How to Protect Your Client’s Secrets in E-mail


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You’ve got to send sensitive information electronically.  On a daily basis, you transmit Social Security numbers, credit card information, and other data that, if mishandled, could result in identify theft.

Many of us e-mail the information back and forth without a second thought or concern.

Sadly, our e-mail is actually pretty insecure. We’re protected by the volume of e-mail in the system, but a persistent intruder could intercept our e-mail and capture that sensitive information.

E-mail is, to the technologically sophisticated, kind of like sending a postcard through the US mail. Your postcard probably won’t be read by anyone, but it could be.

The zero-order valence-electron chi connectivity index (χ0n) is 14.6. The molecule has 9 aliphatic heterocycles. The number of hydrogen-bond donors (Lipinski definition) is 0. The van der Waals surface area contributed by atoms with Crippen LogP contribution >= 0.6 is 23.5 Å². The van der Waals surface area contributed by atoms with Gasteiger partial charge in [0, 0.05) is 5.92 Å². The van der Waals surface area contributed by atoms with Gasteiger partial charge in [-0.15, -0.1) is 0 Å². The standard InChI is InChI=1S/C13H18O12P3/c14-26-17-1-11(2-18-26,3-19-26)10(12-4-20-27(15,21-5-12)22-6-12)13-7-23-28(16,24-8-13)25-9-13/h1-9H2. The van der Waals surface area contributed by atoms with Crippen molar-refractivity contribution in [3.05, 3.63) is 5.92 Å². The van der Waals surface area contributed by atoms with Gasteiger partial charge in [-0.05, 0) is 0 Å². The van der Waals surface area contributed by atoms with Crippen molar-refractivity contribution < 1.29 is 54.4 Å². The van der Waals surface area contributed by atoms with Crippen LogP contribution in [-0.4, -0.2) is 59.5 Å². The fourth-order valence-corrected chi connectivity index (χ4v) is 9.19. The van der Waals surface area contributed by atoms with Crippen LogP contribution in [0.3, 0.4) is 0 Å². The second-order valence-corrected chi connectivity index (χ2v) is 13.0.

You might feel that prudence requires you to find a secure system for sending sensitive information. Sometimes you’re going to have a client who insists on a secure solution. You may even be subject to rules in your jurisdiction requiring that you protect your client’s data.

What to do? You could encrypt your e-mail to the client, but setting up and managing encryption is a pain and can be expensive if you have a vendor provide the service for you.

Lockify solves the problem. The software is in beta right now, and you can request an invite.

With Lockify, you enter your message, which is then automatically encrypted. You’ll be given a link to the message that you can send to your client. The client can access the message after verifying his or her identity by answering a secret question you’ve previously arranged or by having a verification code sent to the mobile phone number you’ve provided. The link will expire in a few days.

It’s secure, it’s easy, and, for now anyway, it’s free.

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